Beech Leaf Disease

Our American beech trees need your help. In early October, Executive Director Bill Schuster identified a stand of beech trees along Peck’s Road infected with the enigmatic Beech Leaf Disease (BLD). As the name implies BLD affects beech tree leaves resulting in a characteristic banding pattern between the leaf veins (see picture below). These start as a simple darkening between the veins and as the disease progresses the bands turn yellow, then brown, until the whole leaf becomes affected and begins to curl and die. The disease spreads very quickly and will kill any tree it infects. Large trees may take between six and 10 years to succumb to the disease, but smaller saplings often die within a year of infection. 

BLD has been found in western, central, and southeastern New York but this is the first case identified in Black Rock Forest (first in Orange County?). First discovered in Ohio in 2012, scientists have yet to identify the causative agent behind this swiftly acting killer. Carta et al. (2020) identified a nematode in leaves displaying the characteristic banding associated with BLD (and in buds as well) and when these same nematodes were transplanted onto a healthy leaf it soon showed BLD symptoms. This led to the hypothesis that this nematode – Litylenchus crenatae mccannii (LCM) – was responsible for the disease. However, since then other scientists (Burke et al. 2020; Ewing et al. 2021) have discovered LCM living in healthy leaves. The continued search for BLD’s cause has led to examination of many other microorganisms as scientists around the country try to discover the cause of this disease in the hope it will lead to a means to treat it and/or limit its spread. Since the cause of BLD is unknown there is no known treatment and it is not even known how the disease spreads from one stand to another.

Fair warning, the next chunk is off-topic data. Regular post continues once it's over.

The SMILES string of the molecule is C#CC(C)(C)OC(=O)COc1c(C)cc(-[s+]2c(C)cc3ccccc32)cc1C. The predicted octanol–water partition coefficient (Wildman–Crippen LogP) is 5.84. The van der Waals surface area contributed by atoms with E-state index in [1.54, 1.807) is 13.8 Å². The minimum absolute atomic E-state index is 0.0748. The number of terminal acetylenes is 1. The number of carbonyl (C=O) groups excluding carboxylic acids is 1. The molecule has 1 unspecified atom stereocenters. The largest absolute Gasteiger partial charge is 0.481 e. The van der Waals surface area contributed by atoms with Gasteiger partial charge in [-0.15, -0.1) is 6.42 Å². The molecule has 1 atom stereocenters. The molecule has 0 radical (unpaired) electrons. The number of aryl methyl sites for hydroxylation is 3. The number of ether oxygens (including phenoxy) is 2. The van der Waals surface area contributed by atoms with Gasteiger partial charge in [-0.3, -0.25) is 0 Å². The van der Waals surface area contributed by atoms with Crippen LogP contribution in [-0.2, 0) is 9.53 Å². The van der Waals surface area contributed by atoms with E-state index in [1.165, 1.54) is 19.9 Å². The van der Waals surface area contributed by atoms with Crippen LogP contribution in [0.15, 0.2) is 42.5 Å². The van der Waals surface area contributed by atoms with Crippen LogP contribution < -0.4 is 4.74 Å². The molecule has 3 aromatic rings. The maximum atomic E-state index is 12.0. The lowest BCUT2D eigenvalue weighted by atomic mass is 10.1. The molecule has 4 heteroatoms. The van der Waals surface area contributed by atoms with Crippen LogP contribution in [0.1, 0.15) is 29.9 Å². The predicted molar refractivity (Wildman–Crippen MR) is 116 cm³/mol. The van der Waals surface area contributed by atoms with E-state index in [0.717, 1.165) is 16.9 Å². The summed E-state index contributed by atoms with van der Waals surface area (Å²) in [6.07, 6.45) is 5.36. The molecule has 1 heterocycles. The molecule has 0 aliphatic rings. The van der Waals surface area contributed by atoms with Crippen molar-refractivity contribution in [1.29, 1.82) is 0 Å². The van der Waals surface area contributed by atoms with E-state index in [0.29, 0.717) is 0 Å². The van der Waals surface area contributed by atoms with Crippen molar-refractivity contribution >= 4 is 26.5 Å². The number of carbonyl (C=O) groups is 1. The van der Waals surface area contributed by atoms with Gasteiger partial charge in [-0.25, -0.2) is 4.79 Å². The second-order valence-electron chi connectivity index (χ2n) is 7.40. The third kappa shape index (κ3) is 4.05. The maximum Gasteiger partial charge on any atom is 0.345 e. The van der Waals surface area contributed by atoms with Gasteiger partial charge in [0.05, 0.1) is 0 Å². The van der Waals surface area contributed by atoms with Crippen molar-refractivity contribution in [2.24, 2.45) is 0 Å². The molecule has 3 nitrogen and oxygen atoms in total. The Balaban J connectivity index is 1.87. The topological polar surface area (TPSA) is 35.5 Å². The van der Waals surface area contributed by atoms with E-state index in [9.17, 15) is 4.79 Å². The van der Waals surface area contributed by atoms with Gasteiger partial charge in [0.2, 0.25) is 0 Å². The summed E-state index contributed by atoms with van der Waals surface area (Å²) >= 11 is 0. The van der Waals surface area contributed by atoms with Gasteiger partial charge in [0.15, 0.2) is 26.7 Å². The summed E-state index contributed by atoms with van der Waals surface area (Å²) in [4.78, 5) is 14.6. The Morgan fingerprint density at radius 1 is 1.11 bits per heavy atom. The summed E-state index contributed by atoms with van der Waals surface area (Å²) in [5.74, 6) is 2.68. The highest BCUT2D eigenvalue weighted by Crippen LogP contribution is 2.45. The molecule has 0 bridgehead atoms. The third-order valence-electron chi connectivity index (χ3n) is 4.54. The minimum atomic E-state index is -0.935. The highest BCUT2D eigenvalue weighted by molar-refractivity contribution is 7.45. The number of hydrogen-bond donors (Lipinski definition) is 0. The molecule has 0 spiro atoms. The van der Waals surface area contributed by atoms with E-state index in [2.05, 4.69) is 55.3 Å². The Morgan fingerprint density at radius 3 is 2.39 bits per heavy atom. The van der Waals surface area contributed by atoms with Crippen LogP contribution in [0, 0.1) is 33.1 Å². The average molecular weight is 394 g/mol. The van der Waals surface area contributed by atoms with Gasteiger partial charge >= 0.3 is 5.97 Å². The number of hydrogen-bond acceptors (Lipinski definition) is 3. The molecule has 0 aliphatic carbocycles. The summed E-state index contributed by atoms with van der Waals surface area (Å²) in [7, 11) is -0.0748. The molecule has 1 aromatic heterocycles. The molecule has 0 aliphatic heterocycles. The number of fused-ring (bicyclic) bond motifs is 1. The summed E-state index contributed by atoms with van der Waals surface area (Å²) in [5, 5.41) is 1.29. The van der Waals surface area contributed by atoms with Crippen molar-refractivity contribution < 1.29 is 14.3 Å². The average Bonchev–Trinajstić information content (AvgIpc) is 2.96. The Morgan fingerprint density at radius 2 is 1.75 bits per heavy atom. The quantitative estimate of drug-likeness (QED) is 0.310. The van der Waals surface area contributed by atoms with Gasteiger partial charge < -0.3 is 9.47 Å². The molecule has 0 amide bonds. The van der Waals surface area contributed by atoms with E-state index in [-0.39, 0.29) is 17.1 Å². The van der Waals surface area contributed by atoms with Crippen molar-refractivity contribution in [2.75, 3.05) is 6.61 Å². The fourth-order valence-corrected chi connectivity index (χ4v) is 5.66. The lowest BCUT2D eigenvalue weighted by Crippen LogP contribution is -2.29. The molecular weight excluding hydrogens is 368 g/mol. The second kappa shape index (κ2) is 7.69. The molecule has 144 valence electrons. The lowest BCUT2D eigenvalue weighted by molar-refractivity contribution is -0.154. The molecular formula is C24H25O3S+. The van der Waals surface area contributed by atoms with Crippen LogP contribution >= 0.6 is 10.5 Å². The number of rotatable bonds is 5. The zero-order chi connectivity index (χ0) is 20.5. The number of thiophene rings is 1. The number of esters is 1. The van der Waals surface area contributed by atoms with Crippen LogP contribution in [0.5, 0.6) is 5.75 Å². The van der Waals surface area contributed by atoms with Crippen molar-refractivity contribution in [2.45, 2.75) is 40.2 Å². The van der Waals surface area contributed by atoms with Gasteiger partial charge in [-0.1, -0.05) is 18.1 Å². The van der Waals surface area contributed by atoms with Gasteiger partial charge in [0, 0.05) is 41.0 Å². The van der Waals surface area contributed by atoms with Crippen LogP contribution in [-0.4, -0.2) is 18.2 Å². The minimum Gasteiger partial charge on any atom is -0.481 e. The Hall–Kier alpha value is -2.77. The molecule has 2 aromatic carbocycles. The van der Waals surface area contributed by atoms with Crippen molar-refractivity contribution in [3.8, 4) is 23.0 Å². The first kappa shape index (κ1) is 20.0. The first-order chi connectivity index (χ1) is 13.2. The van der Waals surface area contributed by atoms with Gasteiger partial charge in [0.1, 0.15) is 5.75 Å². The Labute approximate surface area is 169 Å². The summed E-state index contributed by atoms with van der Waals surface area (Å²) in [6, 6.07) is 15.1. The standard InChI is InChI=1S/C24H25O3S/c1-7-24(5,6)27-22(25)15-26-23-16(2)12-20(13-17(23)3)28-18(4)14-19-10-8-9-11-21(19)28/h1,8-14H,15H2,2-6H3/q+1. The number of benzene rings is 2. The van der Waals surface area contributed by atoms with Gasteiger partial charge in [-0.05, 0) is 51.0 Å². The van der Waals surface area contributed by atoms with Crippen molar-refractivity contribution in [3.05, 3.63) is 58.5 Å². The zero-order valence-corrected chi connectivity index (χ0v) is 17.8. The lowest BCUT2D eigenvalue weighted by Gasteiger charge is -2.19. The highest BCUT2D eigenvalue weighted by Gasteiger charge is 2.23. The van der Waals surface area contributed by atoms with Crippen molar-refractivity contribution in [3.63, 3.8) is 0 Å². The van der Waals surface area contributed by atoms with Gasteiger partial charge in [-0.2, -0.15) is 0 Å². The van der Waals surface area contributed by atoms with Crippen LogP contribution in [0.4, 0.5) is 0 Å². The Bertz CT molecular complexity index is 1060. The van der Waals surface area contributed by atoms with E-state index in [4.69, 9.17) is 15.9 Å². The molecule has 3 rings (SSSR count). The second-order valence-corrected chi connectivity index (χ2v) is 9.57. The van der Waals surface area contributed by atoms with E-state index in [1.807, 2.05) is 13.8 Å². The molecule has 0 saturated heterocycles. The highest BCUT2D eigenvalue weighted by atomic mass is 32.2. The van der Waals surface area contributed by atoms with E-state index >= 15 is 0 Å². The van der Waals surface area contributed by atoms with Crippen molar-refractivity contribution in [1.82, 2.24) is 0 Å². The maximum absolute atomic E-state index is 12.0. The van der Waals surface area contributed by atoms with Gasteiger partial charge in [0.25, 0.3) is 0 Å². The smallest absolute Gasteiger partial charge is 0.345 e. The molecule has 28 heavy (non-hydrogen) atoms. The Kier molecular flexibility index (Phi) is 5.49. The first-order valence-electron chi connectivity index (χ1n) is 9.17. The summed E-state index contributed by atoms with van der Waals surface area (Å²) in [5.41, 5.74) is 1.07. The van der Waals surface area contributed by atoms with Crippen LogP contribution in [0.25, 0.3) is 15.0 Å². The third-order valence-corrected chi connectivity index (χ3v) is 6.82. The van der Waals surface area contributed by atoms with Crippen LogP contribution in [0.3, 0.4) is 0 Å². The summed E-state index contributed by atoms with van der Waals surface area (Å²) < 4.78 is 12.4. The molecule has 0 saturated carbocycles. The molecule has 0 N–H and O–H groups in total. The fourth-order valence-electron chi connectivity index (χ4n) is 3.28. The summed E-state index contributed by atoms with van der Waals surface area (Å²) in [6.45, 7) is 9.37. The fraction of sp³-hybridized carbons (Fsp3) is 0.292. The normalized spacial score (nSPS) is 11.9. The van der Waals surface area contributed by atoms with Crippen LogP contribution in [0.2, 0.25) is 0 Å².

Black Rock Forest needs your help in identifying any additional trees infected with BLD so they can be reported to the Department of Environmental Conservation. Our staff have chosen an aggressive approach to this new forest pest and plan to promptly remove any tree found with the disease in the hope of stopping the spread. If you find any beech trees in Black Rock Forest exhibiting the characteristic leaf banding pattern shown in the picture below, please take a picture, identify the location, and send it to

Burke, D. J., Hoke, A. J., & Koch, J. (2020). The emergence of beech leaf disease in Ohio: Probing the plant microbiome in search of the cause. Forest Pathology50(2), e12579. 

Carta, L. K., Handoo, Z. A., Li, S., Kantor, M., Bauchan, G., McCann, D., Gabriel, C. K., Yu, Q., Reed, S., Koch, J., Martin, D., & Burke, D. J. (2020). Beech leaf disease symptoms caused by newly recognized nematode subspecies Litylenchus crenatae mccannii (Anguinata) described from Fagus grandifolia in North America. Forest Pathology50(2), e12580. 

Ewing, C. J., Slot, J., Benítez, M.-S., Rosa, C., Malacrinò, A., Bennett, A., & Bonello, E. (2021). The Foliar Microbiome Suggests that Fungal and Bacterial Agents May be Involved in the Beech Leaf Disease Pathosystem. Phytobiomes Journal, PBIOMES-12-20-0088-R.